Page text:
Therapy based on the resolution of inflammation provides a new paradigm
In higher organisms, the immune system consists of the innate and adaptive (or acquired) systems. The former has evolved to recognise only a limited number of molecules, which are typically different classes of microbes, while the latter recognises many more foreign and highly diverse substances (antigens), which can be characteristics of different microbial species or non-microbial in origin. Deregulation of the immune response cause disease. Currently, many ‘western’ diseases are known to be associated with an uncontrolled inflammatory response that damages tissues and vital organs.
The inflammatory response has classically been divided into two phases: onset and resolution. As was demonstrated in the last century, the onset phase produces a variety of classes of molecules, cytokines, chemokines (chemotactic cytokines) and eicosanoids, which are involved in recruiting different types of leukocytes. Identification of these molecules opened the way to new drugs designed to inhibit or antagonise the biological action and production of local mediators with an important role in the onset and progression of the disease. However, longitudinal studies have shown that, although these drugs are effective in inhibiting inflammation, they also have secondary effects. For instance, non-steroidal anti-inflammatory drugs (NSAIDs) lead to an increase in gastrointestinal bleeding and anti-tumour necrosis factor drugs increase infection rates. These observations showed the clear need for alternatives that would not interfere with the immune system and produce fewer secondary effects, especially in the treatment of chronic diseases.
For many years, it was thought that inflammation ended simply with the weakening of inflammatory signals in the injury or infection site, leading to the withdrawal of the leukocytes and re-establishment of tissue function. Research into mechanisms for ending inflammation showed that arachidonic acid is not just the substrate for the biosynthesis of inflammation ‘onset molecules’ (such as prostaglandins (PG) and leukotrienes), but is also converted into protective anti-inflammatory molecules (lipoxins and prostaglandins with a cyclopentenone structure). Identification of these molecules showed that resolution of inflammation is an active process, coordinated by endogenous mediators that control cell immune responses and which are produced at the injury or infection site.
It is now known that the acute inflammatory response is a coordinated process in which the onset and resolution phases are closely linked: a link has been found between inflammation-initiating eicosanoids (prostaglandins PGE2 and PGD2) and the biosynthesis of lipoxins (involved in the resolution of inflammation); these prostaglandins up-regulate 15-lipoxigenase 1 (15-LOX-1), the enzyme that initiates the lipoxin synthesis pathway. Experimentally, inhibition of prostaglandin biosynthesis by NSAIDs is related to a reduction in the biosynthesis of pro-resolving mediators and delay the end of inflammation.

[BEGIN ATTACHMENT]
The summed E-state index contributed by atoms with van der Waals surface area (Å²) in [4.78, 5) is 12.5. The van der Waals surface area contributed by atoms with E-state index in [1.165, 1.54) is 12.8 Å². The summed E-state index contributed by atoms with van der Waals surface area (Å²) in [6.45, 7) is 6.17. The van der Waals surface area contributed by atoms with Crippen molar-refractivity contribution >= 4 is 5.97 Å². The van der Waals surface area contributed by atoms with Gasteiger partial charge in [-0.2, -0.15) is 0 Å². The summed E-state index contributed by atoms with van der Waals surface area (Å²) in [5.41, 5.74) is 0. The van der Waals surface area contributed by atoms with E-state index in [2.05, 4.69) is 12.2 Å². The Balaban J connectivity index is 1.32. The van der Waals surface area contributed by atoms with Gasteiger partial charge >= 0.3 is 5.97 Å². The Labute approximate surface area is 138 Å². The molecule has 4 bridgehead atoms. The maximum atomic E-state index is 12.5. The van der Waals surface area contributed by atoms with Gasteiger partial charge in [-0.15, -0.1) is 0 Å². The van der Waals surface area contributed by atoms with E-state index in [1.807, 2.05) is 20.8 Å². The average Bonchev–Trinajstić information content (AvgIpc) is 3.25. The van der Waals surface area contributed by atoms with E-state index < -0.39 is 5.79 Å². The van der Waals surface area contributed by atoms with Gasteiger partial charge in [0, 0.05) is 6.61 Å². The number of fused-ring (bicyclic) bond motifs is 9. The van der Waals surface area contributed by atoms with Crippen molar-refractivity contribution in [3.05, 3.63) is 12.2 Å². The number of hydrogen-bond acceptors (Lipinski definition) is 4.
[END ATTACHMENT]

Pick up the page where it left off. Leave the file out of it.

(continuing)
As well as lipoxins, three super-families of specialised pro-resolving mediators (SPMs) have been identified, which reprogramme the immune response to stop inflammation and re-establish tissue function: docosahexaenoic acid (DHA)-derived resolvins and eicosapentaenoic acid-derived resolvins (RvD and RvE, respectively), and DHA-derived protectins and maresins. Regulation of SPM production is dependent on factors such as time, the organ and certain stimuli; and their concentrations in relation to classic eicosanoids also depend on these factors.
The discovery of SPMs opens the door to developing new pro-resolving drugs that exert their effect on inflammation by using endogenous repair responses, thus they should have fewer secondary effects than currently used drugs (as they would not interfere with the host’s natural immunity). This would also favour the patient’s adherence to treatment.
Furthermore, these findings throw light on the roles of omega-3 fatty acids in controlling acute inflammation, which is not simply through inhibition of inflammatory eicosanoid formation by competition (using the same enzymes in their biosynthesis pathways), but also as precursors to SPMs. Therefore, SPMs can also be used as markers to determine the pharmacodynamics and pharmacokinetics of omega-3 supplements and their ability to influence the host response, in both healthy subjects and those with inflammatory diseases.
Resolution-based therapy provides a new paradigm for tailored medicine, in which supplementation could be used to maintain or boost SPM levels and thus preserve tissue resolution. In the context of disease, SPM-based drugs could be useful in regulating both the local and systemic inflammatory response. Nanomedicines with SPMs or their analogs/mimetics would provide an administration system targeted at the tissue to control inflammation and promote tissue repair and regeneration. The pharmacology of resolution could provide the basis for reprogramming host immunity and accelerating microbial elimination, limiting collateral tissue damage and stimulating tissue regeneration.
Dalli J, Serhan CN. Identification and structure elucidation of the pro-resolving mediators provides novel leads for resolution pharmacology. Br J Pharmacol. 2018 Apr 21. doi: 10.1111/bph.14336. [Epub ahead of print]